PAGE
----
Trigger warnings: Suicide, mania, ableism, cultism
Synopsis: Best friends Corey and Kyra were inseparable in their snow-covered town of Lost Creek, Alaska. When Corey moves away, she makes Kyra promise to stay strong during the long, dark winter, and wait for her return.
Just days before Corey is to return home to visit, Kyra dies. Corey is devastated―and confused. The entire Lost community speaks in hushed tones about the town's lost daughter, saying her death was meant to be. And they push Corey away like she's a stranger.
Corey knows something is wrong. With every hour, her suspicion grows. Lost is keeping secrets―chilling secrets. But piecing together the truth about what happened to her best friend may prove as difficult as lighting the sky in an Alaskan winter...
Review: I loved this book so much. I apologize if this becomes a weird, gushy review. I just had so many feelings when I read this book. And I read it twice. Corey finds herself back in Lost Creek after hearing news of her best friend, Kyra's death. First of all, Kyra's last name is Henderson, and my last name is Henderson. So, that was eerie. I really appreciated Corey and Kyra's relationship. We get snippets of what they were like together. There was even a scene where Corey and Kyra share an awkward kiss and Corey tells Kyra she isn't attracted to anyone. The word "asexual" isn't used, but it's implied. I greatly appreciated this, and the weirdness that followed right after the kiss felt genuine. Reading a character with mania was a new experience. I don't have that particular disorder, so I don't know how accurate it is, but I did see some similarities between Kyra's mania and my depression. There's even a scene where Corey makes a light joke about something sounding depressing and Kyra got hurt by this remark. Things like that are not normally pointed out in books, so I appreciated Kyra's honesty in that moment. Individually, the characters were not perfect, but the way they built off of each other was impressive.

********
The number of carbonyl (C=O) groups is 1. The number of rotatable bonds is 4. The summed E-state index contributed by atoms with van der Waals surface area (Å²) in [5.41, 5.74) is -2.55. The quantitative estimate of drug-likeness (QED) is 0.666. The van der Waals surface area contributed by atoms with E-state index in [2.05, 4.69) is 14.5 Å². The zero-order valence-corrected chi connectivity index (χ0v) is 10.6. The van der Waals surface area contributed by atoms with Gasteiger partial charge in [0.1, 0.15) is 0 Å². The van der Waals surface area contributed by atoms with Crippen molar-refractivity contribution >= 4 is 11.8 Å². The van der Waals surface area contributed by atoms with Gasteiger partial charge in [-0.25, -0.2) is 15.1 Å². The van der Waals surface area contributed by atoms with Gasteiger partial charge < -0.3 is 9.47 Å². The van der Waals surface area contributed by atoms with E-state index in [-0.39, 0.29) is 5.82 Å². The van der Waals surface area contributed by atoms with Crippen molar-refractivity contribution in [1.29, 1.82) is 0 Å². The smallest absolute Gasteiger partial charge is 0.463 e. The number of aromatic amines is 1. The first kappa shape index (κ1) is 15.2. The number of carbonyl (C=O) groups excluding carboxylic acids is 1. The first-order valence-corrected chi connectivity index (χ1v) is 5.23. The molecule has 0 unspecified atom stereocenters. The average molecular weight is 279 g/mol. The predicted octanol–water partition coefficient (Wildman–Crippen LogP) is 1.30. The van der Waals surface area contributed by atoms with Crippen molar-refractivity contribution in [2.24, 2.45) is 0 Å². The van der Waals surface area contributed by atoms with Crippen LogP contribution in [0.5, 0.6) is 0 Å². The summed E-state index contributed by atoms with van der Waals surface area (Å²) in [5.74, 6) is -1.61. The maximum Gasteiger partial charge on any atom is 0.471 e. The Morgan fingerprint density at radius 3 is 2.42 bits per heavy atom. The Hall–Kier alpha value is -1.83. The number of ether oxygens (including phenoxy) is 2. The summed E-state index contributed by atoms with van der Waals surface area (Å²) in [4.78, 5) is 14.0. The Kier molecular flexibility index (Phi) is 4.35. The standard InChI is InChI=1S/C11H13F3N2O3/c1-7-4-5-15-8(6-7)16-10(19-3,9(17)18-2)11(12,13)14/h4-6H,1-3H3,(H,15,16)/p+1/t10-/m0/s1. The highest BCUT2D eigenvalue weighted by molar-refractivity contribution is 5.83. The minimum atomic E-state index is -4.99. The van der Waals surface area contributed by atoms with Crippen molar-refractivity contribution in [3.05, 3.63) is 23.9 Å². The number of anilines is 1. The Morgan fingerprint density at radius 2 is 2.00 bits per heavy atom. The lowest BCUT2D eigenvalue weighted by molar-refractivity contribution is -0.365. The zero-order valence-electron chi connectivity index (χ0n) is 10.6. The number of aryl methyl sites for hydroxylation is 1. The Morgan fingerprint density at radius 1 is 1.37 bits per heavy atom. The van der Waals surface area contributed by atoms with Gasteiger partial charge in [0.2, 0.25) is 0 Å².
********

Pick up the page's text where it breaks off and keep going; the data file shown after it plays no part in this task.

As for the story, I think a lot of people have been going into this book expecting a mystery of some kind. I didn't do that, and I think that helped me enjoy this book a bit more. Some chapters were written like normal prose, and other chapters were written like play scripts. This was a neat writing choice, though it might not be for everyone. I also flew through this book, again, twice. It was incredibly quick to read, but it also left a mark on me. I grew up in a small town, but not quite as small as Lost Creek. Some parts of the story seemed a bit farfetched, but other parts were spot on. There's a weird part where the town, even Kyra's parents, act like they're in some kind of a cult. While this might seem completely out there, small towns are very tight-knit and people in them do tend to have similar mindsets. Actually treating the town like it was a cult might have been going a bit too far, but there are elements to a cult that I have similarly seen in small towns. The thing that kept blowing me away with this book, and marking it as a favorite, was how mental health was handled. Again, speaking as someone who has come from a small town, when you have a mental health disorder, no one wants to be around you. You are treated like you are wrong or have a disease. It hurts. The town encourages you to ignore your pain and not seek help. This is a constant theme in Before I Let Go. The town continues to treat Kyra like her mental health isn't important, or they can benefit from it. It hurt a lot seeing Kyra go through this, but I also understand it all too well.
Before I Let Go can be a scary book for people with mental illness to read, but it can also be extremely impactful. Go in with an open mind if this is something you are willing to read.